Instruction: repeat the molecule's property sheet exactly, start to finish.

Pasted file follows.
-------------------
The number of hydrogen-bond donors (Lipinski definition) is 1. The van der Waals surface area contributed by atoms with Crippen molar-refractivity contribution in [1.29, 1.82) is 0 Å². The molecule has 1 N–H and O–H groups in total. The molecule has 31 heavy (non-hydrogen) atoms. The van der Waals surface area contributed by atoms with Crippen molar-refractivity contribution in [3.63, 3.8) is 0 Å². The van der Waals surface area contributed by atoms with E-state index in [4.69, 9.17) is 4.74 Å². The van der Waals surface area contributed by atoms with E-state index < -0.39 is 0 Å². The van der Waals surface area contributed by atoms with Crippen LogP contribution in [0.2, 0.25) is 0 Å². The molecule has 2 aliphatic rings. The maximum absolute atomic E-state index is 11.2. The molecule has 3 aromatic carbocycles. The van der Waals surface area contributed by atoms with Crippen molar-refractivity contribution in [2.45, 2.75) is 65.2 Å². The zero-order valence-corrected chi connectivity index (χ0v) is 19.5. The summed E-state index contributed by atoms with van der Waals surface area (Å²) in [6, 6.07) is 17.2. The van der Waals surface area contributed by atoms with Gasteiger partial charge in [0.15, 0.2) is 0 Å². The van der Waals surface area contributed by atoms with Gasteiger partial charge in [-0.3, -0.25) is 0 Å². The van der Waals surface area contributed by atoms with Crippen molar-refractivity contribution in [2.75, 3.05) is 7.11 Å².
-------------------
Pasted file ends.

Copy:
The number of hydrogen-bond donors (Lipinski definition) is 1. The van der Waals surface area contributed by atoms with Crippen molar-refractivity contribution in [1.29, 1.82) is 0 Å². The molecule has 1 N–H and O–H groups in total. The molecule has 31 heavy (non-hydrogen) atoms. The van der Waals surface area contributed by atoms with Crippen molar-refractivity contribution in [3.63, 3.8) is 0 Å². The van der Waals surface area contributed by atoms with E-state index in [4.69, 9.17) is 4.74 Å². The van der Waals surface area contributed by atoms with E-state index < -0.39 is 0 Å². The van der Waals surface area contributed by atoms with Crippen LogP contribution in [0.2, 0.25) is 0 Å². The molecule has 2 aliphatic rings. The maximum absolute atomic E-state index is 11.2. The molecule has 3 aromatic carbocycles. The van der Waals surface area contributed by atoms with Crippen molar-refractivity contribution in [2.45, 2.75) is 65.2 Å². The zero-order valence-corrected chi connectivity index (χ0v) is 19.5. The summed E-state index contributed by atoms with van der Waals surface area (Å²) in [6, 6.07) is 17.2. The van der Waals surface area contributed by atoms with Gasteiger partial charge in [0.15, 0.2) is 0 Å². The van der Waals surface area contributed by atoms with Gasteiger partial charge in [-0.3, -0.25) is 0 Å². The van der Waals surface area contributed by atoms with Crippen molar-refractivity contribution in [2.75, 3.05) is 7.11 Å².